The Freshwater Public Affairs team prepares us with the context of ITV’s seven-way political debate ahead of the 2015 General Election...
It has been a long and arduous journey to the televised leaders’ debate, but finally this evening will see seven party leaders debating key issues ahead of the general election in a television programme which will be watched by millions of voters. David Cameron, Ed Miliband, Nick Clegg, Nigel Farage, Nicola Sturgeon, Natalie Bennett and Leanne Wood will face off on ITV for over two hours.
The USA has a long history of TV debates for presidential elections, but in the UK leaders’ debates are in a troubled infancy. The first leaders’ debates five years ago, featuring Gordon Brown, David Cameron and Nick Clegg, were some of the most memorable parts of the election campaign – the debates catapulted the country into ‘Cleggmania’, when the Liberal Democrat leader’s performances briefly transformed him into the most popular politician since Winston Churchill. The first debate was watched by nine million people and each one dominated news headlines, with fevered discussion of who had ‘won’ and ‘lost’.
But the popularity of the debates was also their downfall. In 2010, Gordon Brown had nothing to lose. But in 2015 for Prime Minister David Cameron there is a fair amount of credibility at risk. He has enjoyed considerable superiority over Ed Miliband in the personal ratings so it is not particularly in his interest to take part. TV debates are unpredictable and difficult for a party machine to control and open participants up to an unusual level of scrutiny thanks to an inflated public interest. Ed Miliband, au fait with fielding questions from the public thanks to his marathon tour of constituencies around the country, is, relatively speaking, in his comfort zone in such an environment.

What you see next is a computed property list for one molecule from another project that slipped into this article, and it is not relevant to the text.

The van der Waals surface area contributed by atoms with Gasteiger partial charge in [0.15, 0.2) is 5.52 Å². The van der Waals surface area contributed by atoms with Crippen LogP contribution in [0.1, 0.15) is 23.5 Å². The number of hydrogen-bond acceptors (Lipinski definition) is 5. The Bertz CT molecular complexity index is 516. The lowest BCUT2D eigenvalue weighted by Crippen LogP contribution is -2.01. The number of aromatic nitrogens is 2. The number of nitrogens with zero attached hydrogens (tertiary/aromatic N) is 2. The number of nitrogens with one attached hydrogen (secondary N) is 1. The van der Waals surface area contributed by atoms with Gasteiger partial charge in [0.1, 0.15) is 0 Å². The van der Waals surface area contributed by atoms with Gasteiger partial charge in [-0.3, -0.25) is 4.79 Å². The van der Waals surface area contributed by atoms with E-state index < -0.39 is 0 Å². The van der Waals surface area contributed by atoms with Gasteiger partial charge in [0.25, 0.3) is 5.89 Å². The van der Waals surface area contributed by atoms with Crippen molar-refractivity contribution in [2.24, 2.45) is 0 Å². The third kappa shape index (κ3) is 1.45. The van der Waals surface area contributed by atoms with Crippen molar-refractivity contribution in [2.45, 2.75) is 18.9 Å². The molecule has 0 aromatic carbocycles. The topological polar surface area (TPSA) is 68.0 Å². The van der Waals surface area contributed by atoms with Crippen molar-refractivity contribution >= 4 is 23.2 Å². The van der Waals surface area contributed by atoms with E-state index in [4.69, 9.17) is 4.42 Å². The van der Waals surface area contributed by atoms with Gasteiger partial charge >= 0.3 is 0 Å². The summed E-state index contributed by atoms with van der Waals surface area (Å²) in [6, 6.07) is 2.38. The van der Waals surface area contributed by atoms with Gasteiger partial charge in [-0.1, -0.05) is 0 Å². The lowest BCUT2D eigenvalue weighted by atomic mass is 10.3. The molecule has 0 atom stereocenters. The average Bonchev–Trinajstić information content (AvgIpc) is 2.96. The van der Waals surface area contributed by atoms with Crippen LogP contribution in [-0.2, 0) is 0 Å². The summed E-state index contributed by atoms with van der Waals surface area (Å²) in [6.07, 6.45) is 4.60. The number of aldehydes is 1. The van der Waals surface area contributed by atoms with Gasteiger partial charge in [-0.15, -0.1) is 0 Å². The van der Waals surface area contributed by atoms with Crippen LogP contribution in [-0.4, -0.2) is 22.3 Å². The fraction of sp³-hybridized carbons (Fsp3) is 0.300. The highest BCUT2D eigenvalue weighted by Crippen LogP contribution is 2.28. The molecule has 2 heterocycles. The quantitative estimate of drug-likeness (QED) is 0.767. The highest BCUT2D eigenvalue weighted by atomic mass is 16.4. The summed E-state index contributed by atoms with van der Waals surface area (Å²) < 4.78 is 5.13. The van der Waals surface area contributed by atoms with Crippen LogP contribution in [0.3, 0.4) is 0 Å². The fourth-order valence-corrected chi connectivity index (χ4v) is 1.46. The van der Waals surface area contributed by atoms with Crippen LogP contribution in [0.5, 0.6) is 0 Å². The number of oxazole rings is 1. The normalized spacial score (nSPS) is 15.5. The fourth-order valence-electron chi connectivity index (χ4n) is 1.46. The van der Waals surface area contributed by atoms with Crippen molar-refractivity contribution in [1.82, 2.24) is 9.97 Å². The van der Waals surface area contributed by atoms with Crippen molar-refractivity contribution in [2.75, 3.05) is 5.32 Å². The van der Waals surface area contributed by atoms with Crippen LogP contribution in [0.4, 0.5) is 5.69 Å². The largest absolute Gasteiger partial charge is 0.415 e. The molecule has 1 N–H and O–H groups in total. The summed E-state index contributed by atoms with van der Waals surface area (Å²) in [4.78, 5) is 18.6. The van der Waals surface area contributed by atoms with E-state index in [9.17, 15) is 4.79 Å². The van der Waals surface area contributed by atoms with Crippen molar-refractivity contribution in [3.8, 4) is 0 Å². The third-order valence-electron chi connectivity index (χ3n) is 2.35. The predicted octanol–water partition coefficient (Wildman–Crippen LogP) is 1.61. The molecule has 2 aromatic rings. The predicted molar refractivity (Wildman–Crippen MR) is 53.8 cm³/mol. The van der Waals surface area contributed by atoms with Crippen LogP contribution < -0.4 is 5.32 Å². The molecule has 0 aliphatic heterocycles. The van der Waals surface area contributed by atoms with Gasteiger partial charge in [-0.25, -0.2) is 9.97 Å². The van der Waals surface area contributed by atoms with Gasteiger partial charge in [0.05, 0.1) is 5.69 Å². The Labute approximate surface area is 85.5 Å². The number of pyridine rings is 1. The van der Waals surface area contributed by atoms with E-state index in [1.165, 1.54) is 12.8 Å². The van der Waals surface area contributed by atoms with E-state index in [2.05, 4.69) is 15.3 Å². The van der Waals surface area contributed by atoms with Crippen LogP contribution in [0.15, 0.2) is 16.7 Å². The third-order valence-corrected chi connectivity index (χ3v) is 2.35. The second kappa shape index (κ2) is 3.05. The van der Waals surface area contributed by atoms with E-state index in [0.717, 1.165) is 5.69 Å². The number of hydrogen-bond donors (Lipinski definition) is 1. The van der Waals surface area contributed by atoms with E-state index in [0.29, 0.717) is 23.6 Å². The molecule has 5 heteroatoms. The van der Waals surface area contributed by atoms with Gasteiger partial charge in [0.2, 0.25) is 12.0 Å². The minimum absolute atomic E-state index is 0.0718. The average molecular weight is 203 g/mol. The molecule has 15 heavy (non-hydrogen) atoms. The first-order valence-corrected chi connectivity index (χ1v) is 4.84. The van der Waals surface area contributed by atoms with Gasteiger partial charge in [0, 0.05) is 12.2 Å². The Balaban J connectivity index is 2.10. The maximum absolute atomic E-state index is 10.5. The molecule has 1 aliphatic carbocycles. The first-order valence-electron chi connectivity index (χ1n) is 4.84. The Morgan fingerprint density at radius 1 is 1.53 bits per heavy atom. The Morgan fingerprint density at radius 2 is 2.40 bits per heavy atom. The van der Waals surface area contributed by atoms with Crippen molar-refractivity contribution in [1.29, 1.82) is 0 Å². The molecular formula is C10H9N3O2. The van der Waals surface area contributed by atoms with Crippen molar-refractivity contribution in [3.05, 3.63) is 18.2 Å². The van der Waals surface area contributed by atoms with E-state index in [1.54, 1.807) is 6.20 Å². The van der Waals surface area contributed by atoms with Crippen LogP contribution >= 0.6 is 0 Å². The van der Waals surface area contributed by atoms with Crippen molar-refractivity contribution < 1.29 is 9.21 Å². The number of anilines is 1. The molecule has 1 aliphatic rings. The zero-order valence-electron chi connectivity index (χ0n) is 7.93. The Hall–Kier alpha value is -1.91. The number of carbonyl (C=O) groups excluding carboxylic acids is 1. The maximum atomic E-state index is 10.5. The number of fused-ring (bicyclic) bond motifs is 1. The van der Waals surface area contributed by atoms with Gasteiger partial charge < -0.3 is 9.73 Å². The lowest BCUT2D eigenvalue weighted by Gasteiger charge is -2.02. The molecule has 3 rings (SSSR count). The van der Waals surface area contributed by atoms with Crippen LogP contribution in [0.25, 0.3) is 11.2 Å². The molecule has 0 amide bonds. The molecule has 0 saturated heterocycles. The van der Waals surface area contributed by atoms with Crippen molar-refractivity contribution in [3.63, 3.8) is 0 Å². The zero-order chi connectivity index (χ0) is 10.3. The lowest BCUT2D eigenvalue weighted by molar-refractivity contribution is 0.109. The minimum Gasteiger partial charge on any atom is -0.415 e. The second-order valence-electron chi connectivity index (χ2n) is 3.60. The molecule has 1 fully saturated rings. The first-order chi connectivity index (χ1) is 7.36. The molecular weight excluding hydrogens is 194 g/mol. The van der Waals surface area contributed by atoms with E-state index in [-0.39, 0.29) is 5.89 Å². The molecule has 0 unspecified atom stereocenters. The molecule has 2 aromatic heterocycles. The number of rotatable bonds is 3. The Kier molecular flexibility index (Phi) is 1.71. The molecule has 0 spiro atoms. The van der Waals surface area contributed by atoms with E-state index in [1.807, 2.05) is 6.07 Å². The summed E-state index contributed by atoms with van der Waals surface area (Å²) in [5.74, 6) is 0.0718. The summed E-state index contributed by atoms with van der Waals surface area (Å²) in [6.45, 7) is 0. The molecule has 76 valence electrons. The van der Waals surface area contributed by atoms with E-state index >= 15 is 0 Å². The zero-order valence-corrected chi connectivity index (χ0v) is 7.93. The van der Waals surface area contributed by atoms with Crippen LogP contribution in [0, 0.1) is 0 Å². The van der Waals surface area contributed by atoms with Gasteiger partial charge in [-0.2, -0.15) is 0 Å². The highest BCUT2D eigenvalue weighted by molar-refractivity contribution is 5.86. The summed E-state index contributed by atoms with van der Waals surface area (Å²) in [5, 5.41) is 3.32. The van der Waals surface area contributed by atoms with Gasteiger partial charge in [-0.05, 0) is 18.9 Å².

While Mr Miliband has much to prove and can afford to take risks, it makes little sense for Mr Cameron to engage in any forum that could take him into choppy waters. This is why he has resisted taking part for as long as possible and only conceded to today’s debate, which features all the main party leaders together.
Unlike the debates in the last election this debate will feature more than just the leaders of the three parties who dominate the House of Commons. Ukip, the Green Party, the Scottish National Party and Wales’ Plaid Cymru will also have their time in the spotlight on an equal footing with the Conservatives, Labour and the Liberal Democrats.
For these smaller parties, it is a major opportunity. There are few chances for them to impose themselves onto national awareness, because the media generally prefers to focus on the big three. But when smaller parties get their chance they can use the exposure to boost their popularity and attract votes from sizeable parts of the population who have grown tired of the voices in the mainstream and cynical about the extent to which they offer anything very different from each other.
This is what happened in 2010 when millions of voters were introduced to Nick Clegg for the first time. Previously the media had mostly ignored him, but the debates gave him a golden opportunity to talk directly to the electorate. His effective communication skills enabled him to maximise the opportunity. On election day they reached a record 23% - the highest result for a third party since the days of the SDP – Liberal Alliance in the 1980s (albeit only 1% more - and with a smaller swing - than Charles Kennedy achieved in 2005).
Farage, Sturgeon, Bennett and Wood have a similar opportunity to make a real impact on the general election campaign. Whether they can do so depends on how effectively they perform and, sharing the airwaves with six others, how well they communicate their messages under pressure.
But it is important to remember that the importance of televised debates is limited. Most people will not watch them and most people have already made up their mind about who they are going to vote for. Although the Liberal Democrats enjoyed soaring popularity in the opinion polls immediately after the debates in 2010, their support did drop considerably on polling day. One poll conducted over the two days following the first leaders debate showed the Liberal Democrats as the most popular party on 32% of the vote. By election day it had dropped nine points. Of course, the position of the Liberal Democrats is now vastly different - with a reputation tarnished by the coalition, Mr Clegg now risks losing his Sheffield Hallam seat.
This suggests that, although the leaders debates provide opportunities for parties more ignored by the media, their influence is only marginal. Success at the ballot box depends on more than a couple of hours under the hot white heat of the television studio lights.
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